Local children create decorative festoons while volunteers build the bonfire structure—each year a unique, creative design—and organise the event itself, which welcomes around 5,000 visitors.

The night begins at 6.30pm with musical performances, followed by a firework display and the lighting of the bonfire. The event’s treasurer Chris Joy’s favourite structure so far was “the Olympic Stadium, because it opened like a flower as it burned.”

This year visitors should expect the bonfire to resemble a bird in flight, celebrating the rich local heritage of keeping and racing pigeons.

Says Chris, “Our community-led bonfire brings a sense of enormous pride to an often overlooked village in a part of the country many have never heard of.”


Hopetoun House, Edinburgh


With a Game of Thrones-worthy theme of ice and fire, this year’s firework festivities at Hopetoun House are set to be a crowd pleaser.

One of Scotland’s finest stately homes, Hopetoun dates back to the 17th century and has been home to the Hope family since the late 1600s. The stunning 18th-century exterior makes for one of Britain’s most prestigious firework backdrops.

Says marketing manager Louisa Kerr, “This event is a wonderful treat. Attending a professionally organised display lets everyone enjoy the night in our safe and beautiful surroundings. My favourite part— other than the display itself—is the countdown to the bonfire being lit. We spend months here on the estate gathering up the bits and pieces which will go up in flames, so it’s quite a spectacle!” 


River of Light, Liverpool and Wirral


The skies are set to light up on both sides of the River Mersey with a dazzling musical fireworks display in Liverpool and Wirral.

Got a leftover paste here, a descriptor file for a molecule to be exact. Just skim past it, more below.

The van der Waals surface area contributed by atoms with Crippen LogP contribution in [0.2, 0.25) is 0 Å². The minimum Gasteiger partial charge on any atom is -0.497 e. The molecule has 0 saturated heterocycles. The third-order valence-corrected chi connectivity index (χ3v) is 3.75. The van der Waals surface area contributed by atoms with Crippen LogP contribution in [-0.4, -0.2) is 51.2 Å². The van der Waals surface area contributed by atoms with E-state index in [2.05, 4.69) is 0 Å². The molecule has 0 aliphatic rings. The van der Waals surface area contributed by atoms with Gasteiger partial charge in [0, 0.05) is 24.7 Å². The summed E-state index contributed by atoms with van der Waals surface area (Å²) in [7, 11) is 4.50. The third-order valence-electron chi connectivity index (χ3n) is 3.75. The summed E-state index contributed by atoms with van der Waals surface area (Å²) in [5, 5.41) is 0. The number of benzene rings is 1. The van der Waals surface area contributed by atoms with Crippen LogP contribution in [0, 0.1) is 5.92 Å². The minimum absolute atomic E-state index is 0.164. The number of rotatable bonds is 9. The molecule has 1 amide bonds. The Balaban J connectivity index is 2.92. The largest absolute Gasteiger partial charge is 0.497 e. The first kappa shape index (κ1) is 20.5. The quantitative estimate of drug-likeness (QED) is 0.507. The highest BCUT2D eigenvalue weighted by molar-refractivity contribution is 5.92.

With a show designed by Titanium Fireworks—the same team behind the Mayor of London’s New Year’s Eve Party—the display launches from the water’s edge and huge barges float on the Mersey, with key venues along the waterfront blasting out the specially designed soundtrack.

Wirral council leader, Phil Davies, says, “With huge, spectacular displays with perfect vantage points for watchers on both sides of the river, this will be a truly unforgettable experience. I know thousands of people will flock to the waterfront to enjoy the show. We’ll have great entertainment and activities on offer, and I hope everyone enjoys what is set to be a fantastic, free family event.”


Tutbury Castle, Derbyshire


Occupied since the Stone Age and first recorded in 1071, the historic Tutbury Castle turns its eye further back in history than the Gun Powder Plot for its spectacular firework night celebrations.

For the past 15 years, while the rest of the UK have been busy burning effigies of the traitorous Guy Fawkes, Tutbury Castle has been invaded by a siege of raucous Vikings, who sweep the ramparts with flaming torches to make their way towards a giant Viking ship, perched high upon the castle’s motte.

Ferocious moonlit battles and firework displays follow, culminating in the dramatic burning of the ship structure in the style of traditional Viking funerals.

Hungry visitors will be treated to a feast worthy of Viking warriors themselves with a delicious barbecue and bar.